There is a third difference between artificial and human intelligence—self-consciousness. The recent work of David Chalmers, called “the hard problem of consciousness” brings this to the fore. He notices that there are various dimensions to the inwardness of subjective experience that cannot be replicated and therefore cannot be produced by physical processes alone. Phenomena such as delight, appreciation, enjoyment, awe, and wonder, manifest not only an experience of the outward world, but an experience of inwardness—an experience of experiencing.
Chalmers works backwards from what he calls “the easy problems of consciousness” (i.e. any phenomenon that can be explained by an aggregation of physical processes) to the “hard problem of consciousness” (i.e. any phenomenon – such as the above experiences of delight, appreciation and awe which are not able to be explained by an aggregation of physical processes).
The problem with describing inner experiences by means of physical processes is that physical processes have no “inner sense” – that is, no “presence to self” – “no awareness of self.” Physical realities have no “inwardness” – no “interior depth” – but only “outwardness” which can interact or be aggregated with other physical (“outward”) realities.
Thomas Nagel looks at it the other way around – from the vantage point of physical processes. He notes that physical processes are “objective” – they can be shared in a consistent way with anyone who has the means to observe them, but subjective “experiences” – “inner appreciation and enjoyment” – cannot be shared with anyone. They are un-shareable because the “inwardness” of subjective experience cannot be objectified – “made outward.”
If Chalmers and Nagel are correct then self-consciousness, “experiencing of experiencing,” “experiencing of inwardness,” and the experience of owning feelings and states of appreciation, delight, awe, etc. will not be replicatable by artificial intelligence—which by definition can be reduced to physical and outward processes.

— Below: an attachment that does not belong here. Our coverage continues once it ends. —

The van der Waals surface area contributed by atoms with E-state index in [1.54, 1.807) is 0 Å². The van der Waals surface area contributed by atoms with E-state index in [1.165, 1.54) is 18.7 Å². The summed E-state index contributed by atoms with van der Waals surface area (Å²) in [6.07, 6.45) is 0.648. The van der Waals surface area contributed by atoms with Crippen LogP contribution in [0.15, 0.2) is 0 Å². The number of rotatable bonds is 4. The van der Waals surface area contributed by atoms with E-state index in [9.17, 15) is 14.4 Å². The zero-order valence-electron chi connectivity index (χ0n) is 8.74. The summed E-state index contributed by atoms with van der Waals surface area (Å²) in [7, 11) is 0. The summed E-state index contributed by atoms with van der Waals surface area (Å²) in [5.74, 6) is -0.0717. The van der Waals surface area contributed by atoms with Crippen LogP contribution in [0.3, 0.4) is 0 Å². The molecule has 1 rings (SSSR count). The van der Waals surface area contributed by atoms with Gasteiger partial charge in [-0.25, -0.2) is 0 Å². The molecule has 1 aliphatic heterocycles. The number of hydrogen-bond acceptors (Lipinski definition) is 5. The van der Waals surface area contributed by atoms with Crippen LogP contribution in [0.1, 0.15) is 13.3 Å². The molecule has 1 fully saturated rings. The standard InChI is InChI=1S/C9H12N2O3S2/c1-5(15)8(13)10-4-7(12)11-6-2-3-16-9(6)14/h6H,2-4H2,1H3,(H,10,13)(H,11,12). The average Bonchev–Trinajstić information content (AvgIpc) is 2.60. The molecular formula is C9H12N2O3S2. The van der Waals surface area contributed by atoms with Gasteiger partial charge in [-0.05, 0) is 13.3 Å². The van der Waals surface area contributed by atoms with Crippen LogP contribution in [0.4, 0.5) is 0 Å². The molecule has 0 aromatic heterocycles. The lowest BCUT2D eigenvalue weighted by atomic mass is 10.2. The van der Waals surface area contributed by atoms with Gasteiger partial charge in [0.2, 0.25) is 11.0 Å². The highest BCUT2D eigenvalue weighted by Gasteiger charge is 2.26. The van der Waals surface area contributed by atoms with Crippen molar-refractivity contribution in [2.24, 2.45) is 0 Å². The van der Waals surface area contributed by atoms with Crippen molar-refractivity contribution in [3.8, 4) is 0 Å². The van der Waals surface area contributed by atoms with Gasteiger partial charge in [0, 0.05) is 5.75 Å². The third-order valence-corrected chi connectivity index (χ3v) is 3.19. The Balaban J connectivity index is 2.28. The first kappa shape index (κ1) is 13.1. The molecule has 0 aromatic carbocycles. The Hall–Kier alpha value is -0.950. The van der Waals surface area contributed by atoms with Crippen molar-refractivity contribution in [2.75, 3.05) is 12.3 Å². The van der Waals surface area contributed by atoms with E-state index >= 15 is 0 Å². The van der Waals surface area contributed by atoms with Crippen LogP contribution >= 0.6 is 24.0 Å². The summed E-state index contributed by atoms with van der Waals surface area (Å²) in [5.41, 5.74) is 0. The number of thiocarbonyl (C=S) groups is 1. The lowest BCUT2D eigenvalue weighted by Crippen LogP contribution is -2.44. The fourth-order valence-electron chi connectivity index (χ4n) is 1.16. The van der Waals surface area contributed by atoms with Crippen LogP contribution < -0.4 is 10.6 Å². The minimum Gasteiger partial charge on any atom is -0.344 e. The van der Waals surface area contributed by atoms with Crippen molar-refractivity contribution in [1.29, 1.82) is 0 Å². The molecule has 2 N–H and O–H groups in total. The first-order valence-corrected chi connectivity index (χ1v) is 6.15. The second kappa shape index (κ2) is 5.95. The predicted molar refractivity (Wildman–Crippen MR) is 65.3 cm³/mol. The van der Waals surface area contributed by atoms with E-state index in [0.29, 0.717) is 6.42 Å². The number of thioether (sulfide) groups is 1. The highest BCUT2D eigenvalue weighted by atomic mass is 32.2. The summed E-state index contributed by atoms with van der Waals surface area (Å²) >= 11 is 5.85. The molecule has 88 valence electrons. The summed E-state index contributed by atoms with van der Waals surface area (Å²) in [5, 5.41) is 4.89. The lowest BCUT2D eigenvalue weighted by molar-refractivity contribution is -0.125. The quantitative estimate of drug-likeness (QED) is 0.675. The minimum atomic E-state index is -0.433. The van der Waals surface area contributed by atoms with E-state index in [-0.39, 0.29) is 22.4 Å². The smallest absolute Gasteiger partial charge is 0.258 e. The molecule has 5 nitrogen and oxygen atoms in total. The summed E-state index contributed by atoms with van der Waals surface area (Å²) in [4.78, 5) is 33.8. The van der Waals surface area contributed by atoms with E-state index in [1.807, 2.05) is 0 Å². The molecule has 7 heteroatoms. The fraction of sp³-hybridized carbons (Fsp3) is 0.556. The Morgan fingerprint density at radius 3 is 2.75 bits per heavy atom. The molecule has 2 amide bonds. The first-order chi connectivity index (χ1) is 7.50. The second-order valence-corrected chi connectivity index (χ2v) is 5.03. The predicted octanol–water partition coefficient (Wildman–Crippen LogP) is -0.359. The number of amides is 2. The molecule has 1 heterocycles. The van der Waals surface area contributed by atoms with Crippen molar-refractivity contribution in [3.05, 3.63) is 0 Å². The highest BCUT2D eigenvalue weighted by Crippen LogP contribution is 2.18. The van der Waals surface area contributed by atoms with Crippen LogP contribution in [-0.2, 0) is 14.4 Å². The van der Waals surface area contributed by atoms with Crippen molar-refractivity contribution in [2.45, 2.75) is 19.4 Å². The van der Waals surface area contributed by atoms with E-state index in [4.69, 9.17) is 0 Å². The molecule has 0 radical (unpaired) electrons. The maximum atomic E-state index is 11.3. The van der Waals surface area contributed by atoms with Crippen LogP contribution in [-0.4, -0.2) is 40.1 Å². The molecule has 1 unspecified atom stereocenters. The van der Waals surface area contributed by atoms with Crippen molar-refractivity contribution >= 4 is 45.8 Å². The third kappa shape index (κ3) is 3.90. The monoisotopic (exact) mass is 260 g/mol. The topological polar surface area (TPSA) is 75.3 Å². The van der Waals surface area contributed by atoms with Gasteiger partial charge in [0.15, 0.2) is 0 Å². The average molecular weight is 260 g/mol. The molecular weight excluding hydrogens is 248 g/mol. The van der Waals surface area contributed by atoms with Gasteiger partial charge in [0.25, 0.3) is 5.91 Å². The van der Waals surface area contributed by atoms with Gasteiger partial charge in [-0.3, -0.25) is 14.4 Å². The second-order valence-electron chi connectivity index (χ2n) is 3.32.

There is a fourth significant difference between artificial and human intelligence manifest in Gödel’s theorem. The famous German mathematician Kurt Gödel first formulated the proof of the non-rule based, non-algorithmic, transcendent nature of human intelligence in 1931. It was revised on several occasions by John R. Lucas and by the eminent physicist Roger Penrose.
In brief, Gödel showed that there will always be unprovable propositions within any set of axiomatic statements in arithmetic. Human beings are able not only to show that consistent, unprovable statements exist, but also to prove that they are consistent by making recourse to axioms beyond those used to generate these statements. This reveals that human thinking is not based on a set of prescribed axioms, rules, or programs, and is, by nature, beyond any program. Stephen Barr, summing up the Lucas version of Gödel’s argument, notes: